Now move on to the next argument that carrying politicians are not in the Timorese culture. This in essence suggests that our culture is perfect and does not have this kind of practice. This also falls into the cultural purist trap. Sadly what I have seen so far is otherwise. I saw many times, as a kid and now, how political and religious leaders were granted the same treatment. In fact this was practiced by Liurais and colonial masters alike. Obviously the link is dubious whether it was instituted by the colonial power or was already there before. Regardless, the point I try to get across is that this is fait accompli that we Timorese also practice, and sustain the continuation of such a practice (often justifying it as culture). Moreover, our cultural practices were not all great and respectful of equality of rights on a “tropical paradise”. Instead, like all societies we, too, had internal wars, fight for power, despots and subjugation by one ruler over others, but also true we also had orders and methods of controls. The “traditional coercion” and culture oppression of our own people is evident in the fact that Liurais never built good water system for the “povo” because the liurai always had people to fetch him water. So why bother!
In this context, if anything, what makes our culture strong is not its untaintedness but instead its capacity to adapt to new changes and ensure the survival of the people until now. Then in this light democracy is simply an addition to the culture where we learn new social, cultural and political arrangements. For this to work, however, we need to acknowledge our social and cultural practices that promote inequality and other forms of subjugation and change them.
To sum up this part, what I have tried to illustrate is that we do have practices that are anti-democratic and which are the products of a long and dynamic process. Some are conducive to our new democratic arrangements and some are not. Hence, the point now is to change it and one way to do it is to debate about it, and practice in our daily lives. In this I am also glad that politicians are also participating in the debate and are denouncing the practice. In a larger sense, FRETILIN was born to revolutionize the society and one way to do it was to put an end to these practices.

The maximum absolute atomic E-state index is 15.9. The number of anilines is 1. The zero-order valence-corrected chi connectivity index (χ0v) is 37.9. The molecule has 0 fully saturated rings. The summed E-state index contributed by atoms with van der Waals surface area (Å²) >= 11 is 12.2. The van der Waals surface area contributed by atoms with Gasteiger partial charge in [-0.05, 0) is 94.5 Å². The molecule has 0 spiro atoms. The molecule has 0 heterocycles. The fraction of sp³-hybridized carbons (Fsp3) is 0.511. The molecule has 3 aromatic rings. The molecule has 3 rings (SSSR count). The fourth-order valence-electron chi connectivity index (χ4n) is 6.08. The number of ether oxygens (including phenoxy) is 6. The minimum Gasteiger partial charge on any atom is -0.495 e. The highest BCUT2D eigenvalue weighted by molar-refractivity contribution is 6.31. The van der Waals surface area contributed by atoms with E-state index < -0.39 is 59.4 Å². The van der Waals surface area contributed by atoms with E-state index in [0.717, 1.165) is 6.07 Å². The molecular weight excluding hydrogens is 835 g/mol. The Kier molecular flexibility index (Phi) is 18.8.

Why do I resent this picture?
What makes me resent this photo the most is the fact that this is Xanana Gusmao, the person through whose mouth I first heard the word equality and liberty, foho-ramelau, kaer rasik kuda talin and the dream of liberation. So perhaps this is because after all they did not teach me to “sae rasik o nia kuda” but to only” kaer rasik kuda talin”. Along the same line, the same argument applies to Mari Alkatiri and other FRETILIN leaders had they also done it. In such a case they need to be reminded of the meaning of the word Revolução.
In the case of Bishop Belo, I could perhaps understand for despite his fight for justice, etc. he was still a bishop of a rather conservative religious establishment that, notwithstanding its good deeds, is the successor of a colonial establishment which appropriated the logic of culture to enhance its sphere of influence. For example, the fact that priests in Timor are called Amu Lulik represents just that. The transformation from a “padre”, a largely European in terminology and discourse, was replaced with Amu Lulik which is linked to pre-catholic religious practice and which embodies a more direct reference to power. Whereas a padre is seen as alien and whose authority to punish deals largely with life after death (the sinner does not die immediately. He can still enjoy a long and fruitful life), an Amu Lulik, on the other hand, embodies the authority of lulik which may end one’s life immediately. Another example of this is the view that priests in Timor have the power kill by cursing somebody through raising his left hand. Comical indeed! But, this shows that as a whole these practices are allowed to flourish by the church exactly because of their coercive and discpinary potentials.
source: Augusto da Silva Jr